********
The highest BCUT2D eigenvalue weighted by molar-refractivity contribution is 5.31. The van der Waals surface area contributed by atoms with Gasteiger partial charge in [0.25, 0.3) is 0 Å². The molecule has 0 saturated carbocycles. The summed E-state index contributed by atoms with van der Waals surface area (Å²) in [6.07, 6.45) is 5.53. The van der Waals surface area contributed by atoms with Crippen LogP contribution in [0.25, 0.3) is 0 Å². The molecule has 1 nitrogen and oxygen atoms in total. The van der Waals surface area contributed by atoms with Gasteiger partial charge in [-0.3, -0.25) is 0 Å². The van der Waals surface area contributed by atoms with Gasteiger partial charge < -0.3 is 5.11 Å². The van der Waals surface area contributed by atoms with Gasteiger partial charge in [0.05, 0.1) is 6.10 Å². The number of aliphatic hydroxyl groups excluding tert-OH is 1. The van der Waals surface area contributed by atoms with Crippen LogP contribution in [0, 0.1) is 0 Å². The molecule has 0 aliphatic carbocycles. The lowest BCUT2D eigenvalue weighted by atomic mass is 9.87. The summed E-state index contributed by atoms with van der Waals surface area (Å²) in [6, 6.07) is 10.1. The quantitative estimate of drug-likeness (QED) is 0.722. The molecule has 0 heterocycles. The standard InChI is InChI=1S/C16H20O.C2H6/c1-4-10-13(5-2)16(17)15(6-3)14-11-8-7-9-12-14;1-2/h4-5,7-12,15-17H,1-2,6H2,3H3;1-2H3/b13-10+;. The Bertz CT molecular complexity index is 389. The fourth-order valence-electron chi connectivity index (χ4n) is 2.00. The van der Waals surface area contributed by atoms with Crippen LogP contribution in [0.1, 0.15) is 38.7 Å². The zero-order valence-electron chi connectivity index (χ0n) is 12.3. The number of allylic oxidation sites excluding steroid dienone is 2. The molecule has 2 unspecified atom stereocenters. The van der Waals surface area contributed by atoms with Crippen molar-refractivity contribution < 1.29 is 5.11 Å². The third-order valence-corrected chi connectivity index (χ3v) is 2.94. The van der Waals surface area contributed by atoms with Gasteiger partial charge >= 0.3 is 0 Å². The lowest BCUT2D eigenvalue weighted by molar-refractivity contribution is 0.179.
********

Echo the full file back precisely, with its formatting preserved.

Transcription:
The highest BCUT2D eigenvalue weighted by molar-refractivity contribution is 5.31. The van der Waals surface area contributed by atoms with Gasteiger partial charge in [0.25, 0.3) is 0 Å². The molecule has 0 saturated carbocycles. The summed E-state index contributed by atoms with van der Waals surface area (Å²) in [6.07, 6.45) is 5.53. The van der Waals surface area contributed by atoms with Crippen LogP contribution in [0.25, 0.3) is 0 Å². The molecule has 1 nitrogen and oxygen atoms in total. The van der Waals surface area contributed by atoms with Gasteiger partial charge in [-0.3, -0.25) is 0 Å². The van der Waals surface area contributed by atoms with Gasteiger partial charge < -0.3 is 5.11 Å². The van der Waals surface area contributed by atoms with Gasteiger partial charge in [0.05, 0.1) is 6.10 Å². The number of aliphatic hydroxyl groups excluding tert-OH is 1. The van der Waals surface area contributed by atoms with Crippen LogP contribution in [0, 0.1) is 0 Å². The molecule has 0 aliphatic carbocycles. The lowest BCUT2D eigenvalue weighted by atomic mass is 9.87. The summed E-state index contributed by atoms with van der Waals surface area (Å²) in [6, 6.07) is 10.1. The quantitative estimate of drug-likeness (QED) is 0.722. The molecule has 0 heterocycles. The standard InChI is InChI=1S/C16H20O.C2H6/c1-4-10-13(5-2)16(17)15(6-3)14-11-8-7-9-12-14;1-2/h4-5,7-12,15-17H,1-2,6H2,3H3;1-2H3/b13-10+;. The Bertz CT molecular complexity index is 389. The fourth-order valence-electron chi connectivity index (χ4n) is 2.00. The van der Waals surface area contributed by atoms with Crippen LogP contribution in [0.1, 0.15) is 38.7 Å². The zero-order valence-electron chi connectivity index (χ0n) is 12.3. The number of allylic oxidation sites excluding steroid dienone is 2. The molecule has 2 unspecified atom stereocenters. The van der Waals surface area contributed by atoms with Crippen molar-refractivity contribution < 1.29 is 5.11 Å². The third-order valence-corrected chi connectivity index (χ3v) is 2.94. The van der Waals surface area contributed by atoms with Gasteiger partial charge >= 0.3 is 0 Å². The lowest BCUT2D eigenvalue weighted by molar-refractivity contribution is 0.179.